The Light of Reason
Edited by James Allen
Vol. V. April 1st, 1904 No. 5
The expounding of the laws of being and the higher life.
Truth can only be apprehended by the conquest of self. Blessedness can only be arrived at by overcoming the lower nature. The way to Truth is barred only by a man's self. The only enemies that can actually hinder him are his own passions and delusions. Until a man realizes this, and commences to cleanse his heart, he has not found the Path which leads to knowledge and peace.
Until passion is transcended, Truth remains unknown. This is the Divine Law. A man cannot keep his passions, and have Truth as well. Error is not slain until selfishness is dead. The overcoming of self is no mystical theory, but a very real and practical thing. It is a process which must be pursued daily and hourly, with unswerving faith and undaunted resolution if any measure of success is to be achieved.
The process is one of orderly growth, having its sequential stages, like the growth of a tree; and as fruit can only be produced by carefully and patiently training the tree, even so the pure and satisfying fruits of holiness can only be obtained by faithfully and patiently training the mind in the growth of right thought and conduct.
There are five steps in the overcoming of passion (which includes all bad habits and particular forms of wrong-doing), which I will call—1. Repression, 2. Endurance, 3. Elimination, 4. Understanding, and 5. Victory. When men fail to overcome their sins, it is because they try to begin at the wrong end. They want to have the stage of Victory without passing through the previous four stages. They are in the position of a gardener who wants to produce good fruit without training and attending to his trees.
Repression consists in checking and controlling the wrong act (such as an outburst of temper, a hasty or unkind word, a selfish indulgence, etc.), and not allowing it to take actual form. This is equivalent to the gardener nipping off the useless buds and branches from his tree. It is an absolutely necessary process, but a painful one. The tree bleeds while undergoing the process, and the gardener knows that it must not be taxed too severely. The heart also bleeds when it first refuses to return passion for passion, when it ceases to defend and justify itself. It is the process of "mortifying the members," of which St. Paul speaks.
But this repression is only the beginning of self-conquest. When it is made an end in itself, and there is no object of finally purifying the heart, that is a state of hypocrisy; a hiding of one's true nature, and striving to appear better in the eyes of others than one really is. In that case it is an evil, but when adopted as the first stage toward complete self-purification, it is good. Its practice leads to the second stage of Endurance, or forbearance, in which one silently endures the pain which arises in the mind when it is brought in contact with certain actions and attitudes of other minds toward one. As success is attained in this stage, the striver comes to see that all his pain actually arises in his own weaknesses, and not in the wrong attitudes of others towards him, these latter being merely the means by which his sins are brought to the surface and revealed to him. He thus gradually exonerates all others from blame in his falls and lapses of conduct, and accuses only himself and so learns to love those who thus unconsciously reveal to him his sins and shortcomings.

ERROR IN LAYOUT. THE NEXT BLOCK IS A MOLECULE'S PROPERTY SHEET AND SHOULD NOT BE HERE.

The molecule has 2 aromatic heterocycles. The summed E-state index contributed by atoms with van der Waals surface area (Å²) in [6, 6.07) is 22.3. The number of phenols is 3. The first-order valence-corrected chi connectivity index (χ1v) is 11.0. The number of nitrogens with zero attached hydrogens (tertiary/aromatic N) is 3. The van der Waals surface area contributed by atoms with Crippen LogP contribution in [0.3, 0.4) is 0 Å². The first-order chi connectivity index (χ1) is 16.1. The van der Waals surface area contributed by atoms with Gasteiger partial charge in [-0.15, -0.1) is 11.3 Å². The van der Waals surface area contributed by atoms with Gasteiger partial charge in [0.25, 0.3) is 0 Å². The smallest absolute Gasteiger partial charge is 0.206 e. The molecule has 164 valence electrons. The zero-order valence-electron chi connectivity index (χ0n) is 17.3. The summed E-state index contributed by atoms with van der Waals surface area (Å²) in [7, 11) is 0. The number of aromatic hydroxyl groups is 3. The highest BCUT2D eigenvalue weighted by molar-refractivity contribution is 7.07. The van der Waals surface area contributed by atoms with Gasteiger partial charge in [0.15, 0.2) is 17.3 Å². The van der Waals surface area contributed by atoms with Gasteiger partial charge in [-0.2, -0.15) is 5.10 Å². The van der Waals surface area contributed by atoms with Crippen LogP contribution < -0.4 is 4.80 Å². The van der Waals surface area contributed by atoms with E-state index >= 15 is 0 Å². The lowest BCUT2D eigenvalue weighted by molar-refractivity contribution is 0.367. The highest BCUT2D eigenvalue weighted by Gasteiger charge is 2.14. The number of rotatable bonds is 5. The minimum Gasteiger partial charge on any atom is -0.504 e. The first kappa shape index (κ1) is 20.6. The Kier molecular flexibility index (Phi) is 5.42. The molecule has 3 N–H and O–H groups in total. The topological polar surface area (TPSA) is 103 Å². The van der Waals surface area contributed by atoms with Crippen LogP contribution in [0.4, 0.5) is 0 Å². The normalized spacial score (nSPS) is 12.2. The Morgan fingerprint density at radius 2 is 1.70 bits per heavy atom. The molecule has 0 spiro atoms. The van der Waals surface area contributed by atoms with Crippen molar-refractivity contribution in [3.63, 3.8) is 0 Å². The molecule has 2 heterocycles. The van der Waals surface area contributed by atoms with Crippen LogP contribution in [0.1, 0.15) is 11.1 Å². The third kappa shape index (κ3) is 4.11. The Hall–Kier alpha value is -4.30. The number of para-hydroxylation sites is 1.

Having passed through these two stages of self-crucifixion, the disciple enters the third, that of Elimination, in which the wrong thought which lay behind the wrong act is cast from the mind immediately it appears. At this stage, conscious strength and holy joy begin to take the place of pain, and the mind having become comparatively calm, the striver is enabled to gain a deeper insight into the complexities of his mind, and thus to understand the inception, growth, and outworking of sin. This is the stage of Understanding.
Perfection in understanding leads to the final conquest of self, a conquest so complete that the sin can no more rise in the mind even as a thought or impression; for when the knowledge of sin is complete, when it is known in its totality, from its inception as a seed in the mind to its ripened outgrowth as act and consequence, then it can no more be allowed a place in the life, but is abandoned forever. Then the mind is at peace. The wrong acts of others no longer arouse wrong and pain in the mind of the disciple. He is glad and calm and wise. He is filled with Love, and blessedness abides with him. And this is Victory.
all requisites for being a disciple of philosophy point hither.
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More Articles by This Author James Allen
James Allen was a little-known philosophical writer and poet. He is best recognized for his book, As a Man Thinketh. Allen wrote about complex subjects such as faith, destiny, love, patience, and religion but had the unique ability of explaining these subjects clearly and in a way that is easy to understand. He often wrote about cause and effect, sowing and reaping, as well as overcoming sadness, sorrow, and grief. For more information on the life of James Allen, click here.